Continuing on your Atherton Tablelands journey, you may not have realised but a large chunk of the land you’ve been traversing through has been shaped by millions of years of volcanic activity. Take the Palmerston highway, for example – and you’ll be following a natural topographic pathway between two lava flows.
The fact that this area is so rich in basalt is one of the reasons it’s such a prolific farming industry, as the basalt-rich soils are well drained and have high fertility. Approximately 56% of the Atherton Tablelands rests on said soils, with the Atherton Basalt Province, covering an area of nearly 2,500km² and containing 65 eruptive centres from 54 localities, including small lava shields, fissures, cinder cones, maars, and one diatreme. Now you know why this is the food bowl of the north!
If your interest is piqued peaked (get it?), you can check out this scientific paper where you’ll find a list of the aforementioned volcanoes, diagrams and more in depth information about the region’s geology.
Otherwise, your quest for volcanoes continues below where we’ll uncover a few more of the highlights.
Crater Lakes National Park
The name Crater Lakes National Park should have given you some inkling that these two lakes have a volcanic history. They are what are classified as maars, volcanic explosions triggered by groundwater coming into contact with lava or magma (AKA, a phreatomagmatic eruption). Maars are low-relief craters and typically fill up to create a crater lake, as evidenced by Lake Eacham and Lake Barrine.
These are some of youngest volcanic activity of the region, approximated to have formed between 17,000 (Lake Barrine) and 10,000 (Lake Eacham) years ago. Their nearby, lesser-known sister, Lake Euramoo, is a smaller but slightly older (at least 23,000 years-old) maar, formed by twin volcanic explosions resulting in its distinct dumbbell shape.
These lakes creation stories have been passed down through generations of the Ngadjonji Aboriginal People, whose ancestors may have witnessed their formations. Find interpretive signs at the lakes for more of their history – we don’t want to spoil it all for you now!
Now, how ‘bout a swim in a volcanic crater? Thankfully the water has cooled down since, tending towards the colder side even.
Mt Hypipamee Crater
Keeping with the crater lake theme, Mt Hypipamee Crater is the only example of a diatreme, or volcanic pipe, in Tropical North Queensland. It’s thought to have been created by a massive gas explosion breaking through the granite and resulting in a 70m wide, crater. This crater drops steeply down 58m before reaching a pool of water around 70m deep.
According to Queensland Parks, “Gas rose suddenly through a crack towards the earth’s surface and expanded as the surrounding pressure reduced (similar to a scuba diver’s bubbles becoming bigger as they rise to the water surface). A massive explosion erupted as the gas burst through to the surface, creating a deep cylindrical hole, or pipe, through the granite. The explosion hurled boulders and rocks into the air, but little volcanic material was produced.”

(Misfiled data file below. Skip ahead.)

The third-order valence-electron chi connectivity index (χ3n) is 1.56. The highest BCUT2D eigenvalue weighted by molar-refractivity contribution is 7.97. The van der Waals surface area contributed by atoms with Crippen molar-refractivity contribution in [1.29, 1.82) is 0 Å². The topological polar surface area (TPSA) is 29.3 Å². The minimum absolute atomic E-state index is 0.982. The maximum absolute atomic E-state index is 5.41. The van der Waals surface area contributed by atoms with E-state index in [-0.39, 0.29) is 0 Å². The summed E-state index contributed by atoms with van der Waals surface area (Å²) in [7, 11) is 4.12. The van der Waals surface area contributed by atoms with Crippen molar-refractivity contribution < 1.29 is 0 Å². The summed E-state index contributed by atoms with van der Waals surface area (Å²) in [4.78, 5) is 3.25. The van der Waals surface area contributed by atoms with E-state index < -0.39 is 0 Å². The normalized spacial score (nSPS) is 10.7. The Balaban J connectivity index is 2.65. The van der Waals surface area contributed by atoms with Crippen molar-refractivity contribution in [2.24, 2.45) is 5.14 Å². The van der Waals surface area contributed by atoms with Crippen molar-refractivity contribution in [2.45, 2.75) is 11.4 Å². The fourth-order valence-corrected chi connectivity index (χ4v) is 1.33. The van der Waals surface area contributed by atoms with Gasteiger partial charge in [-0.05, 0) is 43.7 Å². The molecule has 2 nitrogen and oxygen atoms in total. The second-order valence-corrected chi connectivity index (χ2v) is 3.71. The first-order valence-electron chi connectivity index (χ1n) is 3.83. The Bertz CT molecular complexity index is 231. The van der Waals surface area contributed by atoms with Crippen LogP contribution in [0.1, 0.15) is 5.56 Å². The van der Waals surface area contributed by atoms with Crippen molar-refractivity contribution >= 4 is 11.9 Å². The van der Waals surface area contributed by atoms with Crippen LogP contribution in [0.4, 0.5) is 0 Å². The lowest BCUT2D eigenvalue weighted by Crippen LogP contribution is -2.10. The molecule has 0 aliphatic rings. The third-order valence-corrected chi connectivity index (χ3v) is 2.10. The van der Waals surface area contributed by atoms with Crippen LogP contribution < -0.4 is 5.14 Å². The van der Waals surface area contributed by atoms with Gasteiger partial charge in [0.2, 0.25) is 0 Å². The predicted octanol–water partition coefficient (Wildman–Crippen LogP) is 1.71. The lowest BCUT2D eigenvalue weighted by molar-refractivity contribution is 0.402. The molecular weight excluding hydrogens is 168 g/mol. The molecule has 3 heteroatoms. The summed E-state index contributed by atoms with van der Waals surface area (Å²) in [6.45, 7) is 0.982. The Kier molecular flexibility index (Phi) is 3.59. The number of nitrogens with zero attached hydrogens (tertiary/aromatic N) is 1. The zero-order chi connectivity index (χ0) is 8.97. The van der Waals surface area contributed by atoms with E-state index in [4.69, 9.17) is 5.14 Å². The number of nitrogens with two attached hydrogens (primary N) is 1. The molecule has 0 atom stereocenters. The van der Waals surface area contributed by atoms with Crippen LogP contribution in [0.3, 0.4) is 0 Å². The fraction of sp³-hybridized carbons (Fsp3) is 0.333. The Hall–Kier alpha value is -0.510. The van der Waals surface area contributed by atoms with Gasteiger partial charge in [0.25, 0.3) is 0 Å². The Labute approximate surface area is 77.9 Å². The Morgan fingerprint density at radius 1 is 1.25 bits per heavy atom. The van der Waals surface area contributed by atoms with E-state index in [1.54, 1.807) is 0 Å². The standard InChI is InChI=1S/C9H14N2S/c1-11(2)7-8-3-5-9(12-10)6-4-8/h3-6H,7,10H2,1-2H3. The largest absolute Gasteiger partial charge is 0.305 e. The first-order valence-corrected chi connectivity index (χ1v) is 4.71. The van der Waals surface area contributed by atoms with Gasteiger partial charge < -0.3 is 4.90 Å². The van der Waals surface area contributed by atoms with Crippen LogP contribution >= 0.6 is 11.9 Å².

It’s hard to really imagine the perspective without seeing it in person, so this is definitely a spot to add to your itinerary. It’s also a common Lumholtz’s Tree Kangaroo hangout and is adjacent to Dinner Falls, what more could you want?
It’s time to get lava-ble! Romantic Mt Quincan Crater Retreat features secluded luxurious tree houses and a lodge perched on the rim of an extinct cinder cone volcano. It is at least 7,250 years old, based on dating from swamp deposits found within the crater. Each room has its own kitchen, spa bath and fireplace (the closest thing you’ll get to an active volcano here) and is strictly kid-free. Your abode encompasses views either overlooking the crater or out to the surrounding rolling hills of the tablelands including, you guessed it, even more volcanoes.
A few short kms away, you’ll find a group of 350,000-year-old cinder cones called the Seven Sisters, or The Pinnacles. These were formed by small vents spurting lava into the air. Spatters of lava rained down around the vents, creating the conical hills we see today. While these are located on private property and thus inaccessible to the public, they do make for a spectacular scenic drive, located along the Gillies Highway just outside of Yungaburra.
Unint-erupt-ed (last pun, we promise) views to the Seven Sisters can also be found at Hallorans Hill, Atherton township’s very own shield volcano. It’s a popular walking trail for locals, climbing 55m over 1.4kms, or you can simply drive your car to the top. If you’re looking for a vantage point for sunset or sunrise, you may have just found it!
The soils of the hill differ to the surrounding lands and are more similar to Mt Quincan and the Seven Sisters, which suggest it they may be linked by a common volcanic source.